When it comes to digitizing older and orphan works, most of the copyright controversies I see cropping up have more to do with intellectual property issues than actual conflict. Which is about what you’d expect—any real litigation is going to be hammered out in court rather than in the public debate arena. But what happens when mass adoption comes about because of real immediate physical danger to said orphans? Are Drastic Lifesaving Measures in order?
The Publishers Weekly blog reports that the Royal Library of the Netherlands, the Koninklijke Bibliotheek, has recently digitized and made public a swath of old magazines published between 1850 and 1940. The rights on much of the contents are uncertain, but the Library has gone ahead and acted in what it considers the materials’ best interest. The physical magazines, most of them printed on cheap paper stock, are beginning to degrade from years of handling—by their reckoning, this is a use-it (or rather, scan-it)-or-lose-it situation. Rightsholders have been given an opt-out clause, but the Library apparently doesn’t feel that there’s time to fuss with legalities. And Managing Director Bas Savenije is up front about it:
[w]e want the public interest in access to this cultural heritage to prevail over the private interests of potential copyright holders.
The Bibliotheek has crunched the numbers to justify its actions. While their dilemma is inherently legalistic in nature, which makes it a social sciences issue, it reads like a seventh-grade math word problem:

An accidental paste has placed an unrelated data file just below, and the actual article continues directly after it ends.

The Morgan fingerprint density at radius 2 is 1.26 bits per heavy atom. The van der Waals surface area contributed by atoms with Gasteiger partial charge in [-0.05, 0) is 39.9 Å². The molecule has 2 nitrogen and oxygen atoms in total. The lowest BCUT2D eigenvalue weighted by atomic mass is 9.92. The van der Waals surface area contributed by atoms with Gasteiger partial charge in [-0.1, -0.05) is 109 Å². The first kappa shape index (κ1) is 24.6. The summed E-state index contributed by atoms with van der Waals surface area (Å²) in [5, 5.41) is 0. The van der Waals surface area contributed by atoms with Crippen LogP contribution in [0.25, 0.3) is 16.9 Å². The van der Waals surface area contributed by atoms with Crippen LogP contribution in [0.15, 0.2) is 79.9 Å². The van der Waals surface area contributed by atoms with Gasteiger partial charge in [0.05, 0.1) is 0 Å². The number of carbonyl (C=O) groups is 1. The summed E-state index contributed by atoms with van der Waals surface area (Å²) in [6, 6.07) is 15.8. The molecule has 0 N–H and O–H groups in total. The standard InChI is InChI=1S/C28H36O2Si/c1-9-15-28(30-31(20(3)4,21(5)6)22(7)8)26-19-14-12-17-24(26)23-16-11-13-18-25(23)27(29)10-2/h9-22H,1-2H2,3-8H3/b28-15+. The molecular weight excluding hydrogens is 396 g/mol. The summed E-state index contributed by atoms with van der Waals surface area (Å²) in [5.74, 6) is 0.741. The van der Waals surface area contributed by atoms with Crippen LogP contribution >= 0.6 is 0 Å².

They discovered an average of 25 unique contributing authors per issue. Assuming each author has two heirs, the collection could represent at least 18,500 possible rights claimants; at a minimum of 30 minutes for each person, the KB could easily have spent over five years searching for rights holders for a collection that amounted to only about 1.5 million pages.
I’d be interested to see if this results in any kind of civil action, and where it comes from. I always think of Europe as being generally less litigious than the U.S., but the EU Orphan Works directive didn’t end up being particularly progressive either. The Koninklijke Bibliotheek’s actions look a bit like whipping out the defibrillator in spite of a Do Not Resuscitate order, but it may play out to be a whole lot less dramatic than it would be, say, here.
(The graphic is from the Koninklijke Bibliotheek’s announcement. It says: “Do you want your work online?” and “Let us know!”)